But in 2017, a report by Dr Mike Howard, commissioned by environmental justice organisation GroundWork, found that approximately 2,239 South Africans die every year from illnesses related to coal firing and production. With an estimated 996,628 lost working days, this equates to approximately R32-billion a year.

In 2018, environmental activist group Greenpeace published a report claiming that Mpumalanga, home to 12 of Eskom’s coal-fueled power plants, has the highest levels of Nitrogen Dioxide (NO2) across six continents. NO2 is a powerful pollutant and contributes to the area’s poor air quality.

In order to change the quality of air in areas such as Mpumalanga, South Africa will have to begin transitioning from coal-based energy to renewable energy in the forms of wind, hydraulic and solar power. Despite the historically low cost of coal, South Africa remains a resource-rich country with huge potential for alternative energy sources, says Action 24 Project Manager Noëlle Garcin.

None of the top political parties, including the DA, ANC, UDM and Freedom Front Plus (FF+) include any plans of action to prevent further loss of life from polluted air.

The African Christian Democratic Party (ACDP) has the most comprehensive commentary on air pollution, particularly in comparison to other major political parties. The party claims that: “Large industries are known to be producing large volumes of health-threatening pollution with impunity,” and poorer communities, in particular, communities who live near mines, are most affected by poor air quality. While it does not propose specific goals to reduce air pollution, the party does suggest the necessity of regulating factories and companies.

The EFF claims that it will reduce carbon emission by 10% by 2024. The South African Peak, Plateau and Decline trajectory anticipates a reduction of greenhouse gas emissions of between 22-47% between 2020 and 2050, so the EFF’s expected 10% by 2024 is particularly ambitious. The party does not outline how, exactly, it will decrease emissions so drastically, although perhaps its “one million climate jobs” initiative will contribute significantly.

Renewable Energy

In its manifesto, the ANC mentions the necessity of renewable technology while simultaneously acknowledging “the reality that we have large coal reserves that can provide cheap energy that can also assist with affordable prices”. But all four of the environmental groups Daily Maverick spoke to said that renewable energy technology is now “more cost-effective” than fossil fuels, particularly in the long term.

Despite the ANC’s comment that large coal reserves are necessary to provide low-cost electricity, it has also promised to “reposition Eskom to play an active role in the renewable energy sector”.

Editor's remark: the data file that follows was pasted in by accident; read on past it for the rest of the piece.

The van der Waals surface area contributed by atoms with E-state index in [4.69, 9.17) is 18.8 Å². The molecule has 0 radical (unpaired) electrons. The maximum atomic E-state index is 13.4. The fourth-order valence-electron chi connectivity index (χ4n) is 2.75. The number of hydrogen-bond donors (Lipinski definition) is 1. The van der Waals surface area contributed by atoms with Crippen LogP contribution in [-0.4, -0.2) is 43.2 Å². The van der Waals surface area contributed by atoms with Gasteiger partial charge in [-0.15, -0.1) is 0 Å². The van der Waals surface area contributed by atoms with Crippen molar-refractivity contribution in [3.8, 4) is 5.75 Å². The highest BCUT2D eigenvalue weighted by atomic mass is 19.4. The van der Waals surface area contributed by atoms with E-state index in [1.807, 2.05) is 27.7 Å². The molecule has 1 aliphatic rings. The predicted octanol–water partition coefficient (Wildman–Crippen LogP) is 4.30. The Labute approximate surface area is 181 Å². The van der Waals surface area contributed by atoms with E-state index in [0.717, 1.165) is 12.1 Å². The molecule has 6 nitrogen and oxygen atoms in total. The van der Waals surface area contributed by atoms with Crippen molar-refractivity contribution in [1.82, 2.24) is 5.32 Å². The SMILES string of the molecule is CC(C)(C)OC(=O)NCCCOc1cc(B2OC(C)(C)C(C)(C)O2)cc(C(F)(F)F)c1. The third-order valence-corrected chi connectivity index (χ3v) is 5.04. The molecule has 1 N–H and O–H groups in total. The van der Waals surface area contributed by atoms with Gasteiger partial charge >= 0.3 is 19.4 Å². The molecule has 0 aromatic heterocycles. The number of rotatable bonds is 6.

Eskom is currently billions of rand in debt, despite finance minister Tito Mboweni’s allocation of R23-billion per annum to the power utility over the next three years. Simply put, the company cannot afford to bail itself out of a massive financial crisis, let alone invest in renewable energy sources.

And with regard to the ANC’s commitment to coal-based energy and potential renewable energy, Garcin says “we can’t have it both ways…”

Happy Khambule, Senior Political Adviser at Greenpeace says that the transition to renewable energy “is necessitated not only by technological developments, but by political, economic and environmental considerations as well”.

Alternatively, instead of focusing on Eskom, the DA will tackle power problems by encouraging independent power producers to invest in the energy sector. The party encourages the growth of the mining industry, a controversial topic within the green consciousness movement.

Conversely, the FF+ claims that: “Under-developed parts of South Africa, like the Northern and Western Cape, are ideally positioned for an energy revolution.”

The party’s manifesto contains perhaps the strongest anti-fossil fuel language, stating that an FF+ government will move away from coal as well as petrol and diesel based transportation. The party does not explain what an energy revolution would entail.

Education and Poverty

The UDM, in its manifesto, acknowledges the connection between education, poverty and environmental consciousness. It provides the example of staying warm, stating that “the need to stay warm in the winter is a primary goal for rural and township communities, whilst the negative impact of wood collection on the environment may not be understood”.

Environmentally friendly government policies cannot function without engaged citizens from all economic backgrounds contributing to the preservation of the South African environment. To this end, the EFF has declared that all school children will clean up their school and surrounds together one day a week, whereas members of a specific community will have to tidy up their area once a month. The EFF does not outline exactly how it will enforce this rule.

Despite different commitments to combating climate change and implementing environmentally-friendly policies, as the UDM states, “it is imperative that the poor be uplifted to rescue our environment from permanent damage”.

Overall, all four of the environmental groups who spoke to Daily Maverick emphasised that South African politicians do not pay enough attention or spend enough resources on protecting the environment. DM